The Most Ideal Trade-Off

Y. B. Karasik,
Thoughts Guiding Systems Corp.,
Ottawa, Canada.
e-mail:karasik@sympatico.ca

TRIZ teaches that to achieve ideality contradictions have to be resolved. In this article I will show how to achieve ideality without resolving contradictions.

Recall that ideality is measured by the ratio

Benefit
Cost

The higher the quotient the more ideal a system is. TRIZ states (without any proof) that ideality of a system where a contradiction is resolved is higher than ideality of a system with the contradiction. How much higher TRIZ does not specify. It does not claim that ideality becomes infinite (hence there are numerous counter-examples to such a claim). It simply states that ideality becomes higher. But in the absence of a guidance of how much higher it is prudent to first try and increase ideality without resolving contradiction. May be results will be better than when contradiction is resolved.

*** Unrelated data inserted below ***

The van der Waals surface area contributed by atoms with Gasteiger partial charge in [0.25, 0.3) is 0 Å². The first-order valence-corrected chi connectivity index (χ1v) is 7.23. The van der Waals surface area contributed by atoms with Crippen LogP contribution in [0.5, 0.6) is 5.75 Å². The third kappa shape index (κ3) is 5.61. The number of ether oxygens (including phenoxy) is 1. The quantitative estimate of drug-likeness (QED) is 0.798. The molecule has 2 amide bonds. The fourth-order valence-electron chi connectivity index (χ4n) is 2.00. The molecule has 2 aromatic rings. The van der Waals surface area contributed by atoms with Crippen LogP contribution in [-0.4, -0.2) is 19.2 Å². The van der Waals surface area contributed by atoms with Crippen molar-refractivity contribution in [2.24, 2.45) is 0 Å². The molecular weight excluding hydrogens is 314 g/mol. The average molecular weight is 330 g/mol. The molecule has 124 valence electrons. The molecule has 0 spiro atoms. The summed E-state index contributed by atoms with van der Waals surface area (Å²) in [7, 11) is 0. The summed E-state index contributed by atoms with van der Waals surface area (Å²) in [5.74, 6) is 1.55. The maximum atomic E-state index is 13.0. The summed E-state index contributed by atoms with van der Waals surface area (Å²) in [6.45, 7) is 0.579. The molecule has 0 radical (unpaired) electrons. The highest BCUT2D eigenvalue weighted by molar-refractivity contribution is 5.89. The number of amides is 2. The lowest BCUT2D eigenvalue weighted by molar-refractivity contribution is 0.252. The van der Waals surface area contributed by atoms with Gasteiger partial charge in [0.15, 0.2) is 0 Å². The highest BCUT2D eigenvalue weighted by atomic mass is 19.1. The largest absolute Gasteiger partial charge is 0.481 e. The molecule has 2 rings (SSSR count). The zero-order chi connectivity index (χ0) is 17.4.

Here is a very simple mathematical approach to increasing ideality of a system without resolving a contradiction. Suppose parameter X contradicts parameter Y. It means that they are inter-dependent: Y = f(X). Obviously, both Benefit and Cost of the system depend on X and Y:

Benefit = B(X, Y) = B(X, f(X));

Cost = C(X, Y) = C(X, f(X)).

Hence

Ideality    =    Benefit    =    B(X, f(X))
Cost C(X, f(X))

To maximize ideality without resolving the contradiction one has to maximize that function. It is a no brainer. The maximum ideality is attained when

d(B(x, f(x)/C(x, f(x)))    =    0
dx

The values X0 and Y0 = f(X0) of contradictory parameters X and Y, where X0 is the solution of the above equation, can be called the most ideal trade-off.

It is not improbable at all that ideality of the most ideal trade-off might be higher than ideality of a system where the contradiction is eliminated.